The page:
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Hooker's “Primer of Botany”


IT is now almost universally admitted that the study of botany may be made an excellent training for children; but the extent of the subject is so great, and the phraseology has become so overwhelmed with technical terms that even those who have been the most anxious to see the science generally introduced into our schools as a branch of education, are much perplexed when called upon to determine in what way it can best be taught. Some think it most prudent to confine the attention of children to such points as may be observed with the unaided eye, or at any rate to such points as only require the help of an ordinary magnify ing-glass; hence they limit the teaching of botany to a study of the more conspicuous parts of the higher groups of vegetable life, and leave the study of physiology and histology to a more advanced age. There is, no doubt, much that can be said in favour of this view, for in order to become fully acquainted with these branches of botany a much greater experience and skill in manipulation and experiment are required, as well as the use of high magnifying powers, than, it is quite certain, a child can be expected to possess. At the same time this limitation to so small a portion of botanical science has the tendency to produce in the mind contracted ideas respecting the true scope of the subject; for to a large extent it only admits of facts being heaped upon facts, without their proper connection one with another being made manifest. It is owing to this want of concatenation in the teaching that has led many to think less highly of botany as a branch of education than they otherwise might have done, and that its introduction into schools has not met with so much success as its more sanguine advocates could have wished to see.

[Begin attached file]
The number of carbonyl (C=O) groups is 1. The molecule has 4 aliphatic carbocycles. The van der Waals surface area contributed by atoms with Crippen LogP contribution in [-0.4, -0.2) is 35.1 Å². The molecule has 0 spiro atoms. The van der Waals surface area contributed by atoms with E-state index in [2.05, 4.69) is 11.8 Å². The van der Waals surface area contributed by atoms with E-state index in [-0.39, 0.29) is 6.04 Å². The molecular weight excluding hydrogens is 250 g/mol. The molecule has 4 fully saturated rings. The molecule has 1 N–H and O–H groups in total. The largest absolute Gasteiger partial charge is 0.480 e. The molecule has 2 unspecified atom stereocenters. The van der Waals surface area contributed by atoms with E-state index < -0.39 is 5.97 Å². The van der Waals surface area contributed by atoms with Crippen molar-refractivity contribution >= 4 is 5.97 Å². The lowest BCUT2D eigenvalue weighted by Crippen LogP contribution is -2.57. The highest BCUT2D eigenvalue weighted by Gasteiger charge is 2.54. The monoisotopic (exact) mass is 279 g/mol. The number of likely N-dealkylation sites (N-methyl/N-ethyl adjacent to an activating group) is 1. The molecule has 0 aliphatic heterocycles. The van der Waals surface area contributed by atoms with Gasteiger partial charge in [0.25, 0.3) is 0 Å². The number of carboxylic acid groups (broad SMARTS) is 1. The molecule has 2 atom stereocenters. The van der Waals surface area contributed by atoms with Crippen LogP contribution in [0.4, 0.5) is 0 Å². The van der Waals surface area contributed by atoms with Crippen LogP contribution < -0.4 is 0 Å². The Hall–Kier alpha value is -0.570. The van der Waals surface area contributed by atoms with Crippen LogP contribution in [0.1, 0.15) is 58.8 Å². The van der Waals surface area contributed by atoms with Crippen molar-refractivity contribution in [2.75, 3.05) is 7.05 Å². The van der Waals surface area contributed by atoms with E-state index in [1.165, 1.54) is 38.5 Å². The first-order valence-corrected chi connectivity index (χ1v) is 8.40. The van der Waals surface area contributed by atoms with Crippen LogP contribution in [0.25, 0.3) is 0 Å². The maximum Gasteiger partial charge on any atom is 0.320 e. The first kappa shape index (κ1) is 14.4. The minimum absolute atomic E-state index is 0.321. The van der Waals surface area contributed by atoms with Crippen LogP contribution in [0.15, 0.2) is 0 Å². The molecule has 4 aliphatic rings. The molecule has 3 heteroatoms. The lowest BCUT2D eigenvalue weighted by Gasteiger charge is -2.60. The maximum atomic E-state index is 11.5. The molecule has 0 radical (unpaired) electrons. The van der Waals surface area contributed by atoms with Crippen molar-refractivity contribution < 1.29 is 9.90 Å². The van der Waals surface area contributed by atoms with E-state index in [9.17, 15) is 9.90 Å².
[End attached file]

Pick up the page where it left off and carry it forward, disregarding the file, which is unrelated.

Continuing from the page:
Science Primers.

Edited by Professors Huxley Roscoe Balfour Stewart Dr. J. D. Hooker (London: Macmillan and Co., 1876.)

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